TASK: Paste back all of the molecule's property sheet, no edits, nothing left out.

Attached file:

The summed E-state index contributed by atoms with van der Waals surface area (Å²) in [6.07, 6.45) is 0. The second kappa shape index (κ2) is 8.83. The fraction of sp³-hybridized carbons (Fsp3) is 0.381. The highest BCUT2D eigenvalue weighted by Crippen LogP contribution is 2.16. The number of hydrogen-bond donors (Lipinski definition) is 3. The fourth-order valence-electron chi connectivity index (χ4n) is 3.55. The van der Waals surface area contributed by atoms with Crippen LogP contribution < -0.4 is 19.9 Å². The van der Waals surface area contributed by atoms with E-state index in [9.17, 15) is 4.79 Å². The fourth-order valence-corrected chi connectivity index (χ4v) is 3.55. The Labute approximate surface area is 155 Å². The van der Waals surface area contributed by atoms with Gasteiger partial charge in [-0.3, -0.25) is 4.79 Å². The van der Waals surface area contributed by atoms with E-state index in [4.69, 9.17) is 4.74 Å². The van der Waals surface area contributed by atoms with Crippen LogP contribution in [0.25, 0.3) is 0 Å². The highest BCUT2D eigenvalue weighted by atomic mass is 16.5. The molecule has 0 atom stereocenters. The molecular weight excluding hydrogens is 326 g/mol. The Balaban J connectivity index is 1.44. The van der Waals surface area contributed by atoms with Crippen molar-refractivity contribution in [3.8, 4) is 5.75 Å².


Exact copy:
The summed E-state index contributed by atoms with van der Waals surface area (Å²) in [6.07, 6.45) is 0. The second kappa shape index (κ2) is 8.83. The fraction of sp³-hybridized carbons (Fsp3) is 0.381. The highest BCUT2D eigenvalue weighted by Crippen LogP contribution is 2.16. The number of hydrogen-bond donors (Lipinski definition) is 3. The fourth-order valence-electron chi connectivity index (χ4n) is 3.55. The van der Waals surface area contributed by atoms with Crippen LogP contribution < -0.4 is 19.9 Å². The van der Waals surface area contributed by atoms with E-state index in [9.17, 15) is 4.79 Å². The fourth-order valence-corrected chi connectivity index (χ4v) is 3.55. The Labute approximate surface area is 155 Å². The van der Waals surface area contributed by atoms with Gasteiger partial charge in [-0.3, -0.25) is 4.79 Å². The van der Waals surface area contributed by atoms with E-state index in [4.69, 9.17) is 4.74 Å². The van der Waals surface area contributed by atoms with Crippen LogP contribution in [0.25, 0.3) is 0 Å². The highest BCUT2D eigenvalue weighted by atomic mass is 16.5. The molecule has 0 atom stereocenters. The molecular weight excluding hydrogens is 326 g/mol. The Balaban J connectivity index is 1.44. The van der Waals surface area contributed by atoms with Crippen molar-refractivity contribution in [3.8, 4) is 5.75 Å².